Mantramarga, Mantramārga, Mantra-marga: 5 definitions
Mantramarga means something in Hinduism, Sanskrit. If you want to know the exact meaning, history, etymology or English translation of this term then check out the descriptions on this page. Add your comment or reference to a book if you want to contribute to this summary article.
Shaktism (Shakta philosophy)Source: Google Books: Manthanabhairavatantram
Mantramārga (मन्त्रमार्ग) refers to the “path of mantra”, according to the Ambāmatasaṃhitā (verse 8.85cd-88ab).—Accordingly, “[...] Ciñcānātha is the ocean of the three Lords of the Lineages. They play with him in the pool (taṭāka) encompassed by Ciñcinī. Ciñcinī is the supreme Śakti, she is Parā whose nature is nectar. She is the radiant energy on the path of mantra (mantramārga). Auspicious, she is full of the Command. The supreme god Vidyārājeśvara (i.e. Navātman) was first pervaded by her. (He is) Śrīnātha endowed with power and so goes by the name Ciñcinin. [...]”.
Shakta (शाक्त, śākta) or Shaktism (śāktism) represents a tradition of Hinduism where the Goddess (Devi) is revered and worshipped. Shakta literature includes a range of scriptures, including various Agamas and Tantras, although its roots may be traced back to the Vedas.
Shaivism (Shaiva philosophy)Source: academia.edu: Religious Inclusivism in the Writings of an Early Modern Sanskrit Intellectual (Shaivism)
Mantramārga (मन्त्रमार्ग) refers to “tantric Śaivism”.—In Abhinavagupta’s time and place, tantric Śaivism (mantramārga) was divided into two main branches: Śaiva Siddhānta―its main representatives being Sadyojyotis and Kashmirian theologians such as Bhaṭṭa Nārāyaṇakaṇṭha and his son Bhaṭṭa Rāmakaṇṭha II (or Rāmakaṇṭha)―and non-dualist, Śākta-oriented schools such as the Trika, on which relied most of Abhinavagupta’s exegesis. Both forms of tantric Śaivism essentially share a single ritual system, with the same elaborate procedures for initiation, consecration of officiants and worship. However, certain features set the two schools apart. While Śaiva Siddhānta adheres to a strictly dualist doctrine (dvaitavāda, bhedavāda) according to which Śiva is the efficient cause of the world and is distinct from souls and worlds, non-dualist schools hold that Śiva is ultimately non-different from the soul and that liberation is achieved not through ritual but through gnosis.Source: Brill: Śaivism and the Tantric Traditions
Mantramārga (मन्त्रमार्ग) refers to the “path of mantras”.—The Teaching of Śiva which defines the Śaivas is divided between two great branches or “streams” (srotas). These are termed the Outer Path (atimārga) and the Path of Mantras (mantramārga). The first is accessible only to ascetics, while the second is open both to ascetics and to married home-dwellers (gṛhastha). There is also a difference of goals.The Atimārga is entered for salvation alone, while the Mantramārga promises both this, and for those that so wish, the attainment of supernatural powers (siddhis) and the experience of supernatural pleasures in the worlds of their choice (bhoga).Source: SOAS University of London: Protective Rites in the Netra Tantra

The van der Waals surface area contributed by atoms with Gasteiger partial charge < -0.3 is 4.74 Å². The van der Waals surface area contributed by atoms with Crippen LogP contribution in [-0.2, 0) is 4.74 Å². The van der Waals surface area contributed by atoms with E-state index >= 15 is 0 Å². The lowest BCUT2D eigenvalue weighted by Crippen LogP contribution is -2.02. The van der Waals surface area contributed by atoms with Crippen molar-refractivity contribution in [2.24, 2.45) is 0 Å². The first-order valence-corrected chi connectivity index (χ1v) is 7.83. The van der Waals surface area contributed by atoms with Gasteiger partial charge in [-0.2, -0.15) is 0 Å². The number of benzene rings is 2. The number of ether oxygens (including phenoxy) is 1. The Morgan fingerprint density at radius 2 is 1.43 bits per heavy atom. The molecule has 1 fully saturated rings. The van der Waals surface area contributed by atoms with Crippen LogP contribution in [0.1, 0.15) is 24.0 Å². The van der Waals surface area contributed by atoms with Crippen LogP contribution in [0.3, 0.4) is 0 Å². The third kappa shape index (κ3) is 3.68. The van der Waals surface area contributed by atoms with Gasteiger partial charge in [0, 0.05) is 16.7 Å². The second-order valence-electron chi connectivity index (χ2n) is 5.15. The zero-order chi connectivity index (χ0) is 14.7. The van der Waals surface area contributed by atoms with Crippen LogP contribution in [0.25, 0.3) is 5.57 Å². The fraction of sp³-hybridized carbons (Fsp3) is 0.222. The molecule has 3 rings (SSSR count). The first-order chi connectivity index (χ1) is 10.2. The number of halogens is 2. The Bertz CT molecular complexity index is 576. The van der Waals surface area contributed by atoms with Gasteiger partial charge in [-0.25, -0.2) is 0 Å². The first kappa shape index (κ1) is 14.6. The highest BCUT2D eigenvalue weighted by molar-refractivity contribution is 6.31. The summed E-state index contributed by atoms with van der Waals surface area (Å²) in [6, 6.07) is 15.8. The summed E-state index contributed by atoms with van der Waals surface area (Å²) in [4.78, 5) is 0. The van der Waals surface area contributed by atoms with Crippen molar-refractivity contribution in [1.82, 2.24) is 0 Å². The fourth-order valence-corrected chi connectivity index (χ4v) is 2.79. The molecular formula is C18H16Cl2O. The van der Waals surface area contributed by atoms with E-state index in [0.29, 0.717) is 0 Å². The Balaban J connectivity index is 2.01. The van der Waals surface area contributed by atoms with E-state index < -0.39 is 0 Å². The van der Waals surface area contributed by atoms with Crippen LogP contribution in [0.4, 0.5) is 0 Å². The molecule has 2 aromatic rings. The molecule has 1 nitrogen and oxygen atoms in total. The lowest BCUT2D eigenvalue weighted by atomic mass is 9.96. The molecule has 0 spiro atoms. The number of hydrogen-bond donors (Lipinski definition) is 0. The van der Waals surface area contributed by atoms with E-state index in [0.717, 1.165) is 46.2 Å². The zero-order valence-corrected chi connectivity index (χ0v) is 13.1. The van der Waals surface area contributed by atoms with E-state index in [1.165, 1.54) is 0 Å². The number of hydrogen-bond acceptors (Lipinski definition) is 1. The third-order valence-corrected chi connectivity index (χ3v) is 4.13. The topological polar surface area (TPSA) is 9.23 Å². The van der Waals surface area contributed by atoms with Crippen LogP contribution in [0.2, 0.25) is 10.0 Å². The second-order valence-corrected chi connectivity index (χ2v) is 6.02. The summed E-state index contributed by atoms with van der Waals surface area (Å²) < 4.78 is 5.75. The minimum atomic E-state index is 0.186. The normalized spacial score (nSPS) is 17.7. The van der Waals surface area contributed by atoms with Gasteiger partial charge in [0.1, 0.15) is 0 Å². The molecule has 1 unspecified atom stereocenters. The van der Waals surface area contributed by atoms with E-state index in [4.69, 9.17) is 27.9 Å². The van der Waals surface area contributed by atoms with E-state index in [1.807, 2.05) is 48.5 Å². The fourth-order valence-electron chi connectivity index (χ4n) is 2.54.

Mantramārga (मन्त्रमार्ग) refers to a particular stream of Śaiva texts.—This means its rites are accessible to ascetics and married householders. Like other texts in this stream, the Netratantra offers salvation (mokṣa), the attainment of supernatural powers (siddhi), and other worldly enjoyments (bhoga).
Shaiva (शैव, śaiva) or Shaivism (śaivism) represents a tradition of Hinduism worshiping Shiva as the supreme being. Closely related to Shaktism, Shaiva literature includes a range of scriptures, including Tantras, while the root of this tradition may be traced back to the ancient Vedas.
General definition (in Hinduism)Source: Alexis Sanderson: The Śaiva Literature
Mantramārga (मन्त्रमार्ग).—One of the five levels of religious injunctions relevant to Śaivas;—For the doctrine that while the Atimārga teaches only the means of liberation the Mantramārga (‘Tantric Śaivism’) teaches both such means and the means of accomplishing supernatural effects (siddhi). see Tantrāloka 37.14–16.
See also (Relevant definitions)
Full-text (+4): Atimarga, Shiva, Grihastha, Srotas, Cirna, Cirnavrata, Vratacarya, Carana, Vratacarana, Iconography, Pratishthatantra, Carya, Samanya, Rahasya, Rahasyashastra, Netratantra, Visheshashastra, Vishesha, Samanyashastra, Bhedavada.
Search found 4 books and stories containing Mantramarga, Mantra-marga, Mantra-mārga, Mantramārga; (plurals include: Mantramargas, margas, mārgas, Mantramārgas). You can also click to the full overview containing English textual excerpts. Below are direct links for the most relevant articles:
Expiatory Rites in Keralite Tantra (by T. S. Syamkumar)
1.2. Expiatory Rites in Śaivāgamanibandhana < [Chapter 3 - Expiatory Rites in Kerala Tantric Ritual Manuals]
3. Dynamics of Expiatory Rites in Keralite Tantra < [Chapter 4 - Socio-Cultural aspects of Expiatory Rites]
1.8 (b). Expiatory Rites in Prāyaścittasamuccaya < [Chapter 2 - Expiatory Rites in Āgamic Literature]
Lakulisha-Pashupata (Philosophy and Practice) (by Geetika Kaw Kher)
Locating the Lakulisa-Pasupata rites in the world of Saivite rituals < [Chapter 3 - The Ritualistic Context]
Nisvasasamhita and Saiva Initiation of the kings < [Chapter 2 - Spread and Transition]
Rise of Tantric Elements in Lakulisa-Pasupata order < [Chapter 2 - Spread and Transition]
Hindu Pluralism (by Elaine M. Fisher)
Vaidika and Śaiva < [Chapter 1 - Hindu Sectarianism: Difference in Unity]
The Practical Applications of Textual Criticism < [Chapter 3 - Constructing Sectarian Identities in Early Modern South India]
Sectarianism And Pluralism < [Introduction]
Reverberations of Dharmakirti’s Philosophy (by Birgit Kellner)